The severity of an air embolism depends on the volume of air that enters the vessel, the rate at which the air enters the vessel, and the patient’s body position at the moment of entry 3, 5. In order for an air embolism to occur, there must be a direct line of access to the blood vessel and there must be a pressure gradient between the vascular space and atmospheric air5. Pressure gradients are generally classified as either passive or active:
- Passive – This occurs when the access point to the blood vessel is above the level of the heart. This creates a situation for passive entry 2, 4 .
- Active – This occurs when devices are improperly utilized. Syringes that have not been completely purged of air or intravenous tubing that was improperly primed are two examples of active entry 4.
The human body can tolerate small amounts of air introduced into the peripheral venous system at slow rates, often without symptoms 3. Although the exact maximum amount of air able to be tolerated is not known, and is most likely different from person to person, amounts greater than 20ml have proven fatal 2, 5. The peripheral venous system is able to tolerate slow rates of air introduction, often without symptom. Larger volumes and rapid infusions of air cause the pulmonary artery pressure to rise which in turn places strain on the right side of the heart 5. This can then create an airlock in one or more of the pulmonary arteries, obstructing the circulation and causing circulatory collapse 3, 5. The closer to the heart the air embolism is introduced, the smaller the volume of air is required to be symptomatic 5. Even small air embolisms can cause tissue ischemia or inflammatory changes within blood vessels, leading to a host of lethal complications.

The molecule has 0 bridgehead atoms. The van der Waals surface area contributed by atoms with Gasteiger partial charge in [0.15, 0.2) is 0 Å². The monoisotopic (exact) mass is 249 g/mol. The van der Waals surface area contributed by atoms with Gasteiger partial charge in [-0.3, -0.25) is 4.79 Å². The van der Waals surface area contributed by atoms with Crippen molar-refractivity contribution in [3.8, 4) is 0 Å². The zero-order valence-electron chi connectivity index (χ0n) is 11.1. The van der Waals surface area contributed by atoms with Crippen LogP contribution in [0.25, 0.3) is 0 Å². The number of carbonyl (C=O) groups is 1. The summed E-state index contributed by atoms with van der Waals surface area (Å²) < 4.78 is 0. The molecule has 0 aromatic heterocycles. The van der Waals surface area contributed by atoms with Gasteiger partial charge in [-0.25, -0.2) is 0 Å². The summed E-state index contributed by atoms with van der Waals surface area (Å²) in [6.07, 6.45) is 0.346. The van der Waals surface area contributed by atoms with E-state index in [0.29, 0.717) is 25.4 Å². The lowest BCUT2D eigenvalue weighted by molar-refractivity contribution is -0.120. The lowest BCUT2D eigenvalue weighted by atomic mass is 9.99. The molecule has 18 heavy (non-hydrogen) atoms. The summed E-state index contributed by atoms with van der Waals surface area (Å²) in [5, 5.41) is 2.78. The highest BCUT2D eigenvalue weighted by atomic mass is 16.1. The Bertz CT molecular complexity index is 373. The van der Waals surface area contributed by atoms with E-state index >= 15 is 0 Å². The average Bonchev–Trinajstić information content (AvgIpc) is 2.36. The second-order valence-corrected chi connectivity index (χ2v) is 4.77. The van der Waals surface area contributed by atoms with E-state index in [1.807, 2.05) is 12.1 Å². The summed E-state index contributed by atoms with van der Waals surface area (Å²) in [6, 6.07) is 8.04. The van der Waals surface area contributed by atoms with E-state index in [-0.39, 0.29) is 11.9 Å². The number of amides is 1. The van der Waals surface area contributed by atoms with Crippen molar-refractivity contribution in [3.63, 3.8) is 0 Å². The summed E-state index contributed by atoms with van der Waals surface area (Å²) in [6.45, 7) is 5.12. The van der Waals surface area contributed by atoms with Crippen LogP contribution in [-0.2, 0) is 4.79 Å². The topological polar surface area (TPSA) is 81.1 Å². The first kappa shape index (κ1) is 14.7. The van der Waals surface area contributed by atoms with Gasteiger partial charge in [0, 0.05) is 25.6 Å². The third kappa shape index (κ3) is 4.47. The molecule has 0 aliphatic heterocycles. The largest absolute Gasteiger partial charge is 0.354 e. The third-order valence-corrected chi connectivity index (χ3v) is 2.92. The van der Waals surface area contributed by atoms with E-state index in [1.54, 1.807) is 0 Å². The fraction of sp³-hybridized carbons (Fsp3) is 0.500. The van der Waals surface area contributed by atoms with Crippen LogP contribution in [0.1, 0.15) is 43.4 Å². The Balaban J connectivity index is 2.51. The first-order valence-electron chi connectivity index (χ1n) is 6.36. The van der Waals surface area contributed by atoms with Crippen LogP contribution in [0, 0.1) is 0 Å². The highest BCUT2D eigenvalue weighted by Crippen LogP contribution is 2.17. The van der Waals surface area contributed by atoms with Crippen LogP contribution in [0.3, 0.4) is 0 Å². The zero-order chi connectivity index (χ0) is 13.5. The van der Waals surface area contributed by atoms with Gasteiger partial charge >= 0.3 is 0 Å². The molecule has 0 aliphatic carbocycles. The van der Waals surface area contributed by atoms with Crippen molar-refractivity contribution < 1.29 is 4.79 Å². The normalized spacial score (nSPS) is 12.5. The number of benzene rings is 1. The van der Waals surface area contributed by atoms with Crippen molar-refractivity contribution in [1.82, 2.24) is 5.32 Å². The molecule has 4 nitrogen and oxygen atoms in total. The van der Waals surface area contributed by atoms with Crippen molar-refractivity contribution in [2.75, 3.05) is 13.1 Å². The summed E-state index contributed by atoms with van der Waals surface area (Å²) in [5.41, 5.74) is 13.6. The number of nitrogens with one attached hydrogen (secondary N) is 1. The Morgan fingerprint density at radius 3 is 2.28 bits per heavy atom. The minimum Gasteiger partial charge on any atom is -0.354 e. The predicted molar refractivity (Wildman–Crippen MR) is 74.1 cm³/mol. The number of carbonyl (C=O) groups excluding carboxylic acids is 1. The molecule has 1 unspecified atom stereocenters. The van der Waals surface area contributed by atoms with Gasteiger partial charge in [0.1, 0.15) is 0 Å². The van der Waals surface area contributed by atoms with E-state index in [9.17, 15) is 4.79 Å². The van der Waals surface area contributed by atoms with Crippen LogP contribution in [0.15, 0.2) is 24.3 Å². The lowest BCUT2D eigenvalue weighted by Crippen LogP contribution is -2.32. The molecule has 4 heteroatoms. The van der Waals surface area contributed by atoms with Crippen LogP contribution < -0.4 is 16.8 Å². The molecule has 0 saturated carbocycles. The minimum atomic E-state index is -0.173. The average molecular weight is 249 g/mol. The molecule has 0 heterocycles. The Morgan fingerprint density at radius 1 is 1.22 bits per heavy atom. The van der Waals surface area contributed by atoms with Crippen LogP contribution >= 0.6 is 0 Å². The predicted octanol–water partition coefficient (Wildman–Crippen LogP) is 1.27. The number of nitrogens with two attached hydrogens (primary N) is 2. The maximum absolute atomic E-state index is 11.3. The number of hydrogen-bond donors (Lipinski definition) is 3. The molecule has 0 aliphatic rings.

A bolus influx of air is the most typical form of air entry into the vascular system 2. This can happen either passively or actively, however passive entry is the most common scenario. The symptoms of a bolus air embolism include:
- Sudden dyspnea 9
- Shoulder and chest pain 6
Arterial air embolisms, on the other hand, are very poorly tolerated by the human body. Even a small amount of air can be lethal. The danger is multiplied if the patient has a patent foramen ovale (an opening between the left and right atria – an estimated 1 in 5 Americans have a PFO) because a pathway then exists by which the venous air embolism can pass into the arterial circulation and enter the brain (causing stroke) or the coronary circulation (causing a myocardial infarction) 2, 5, 9 .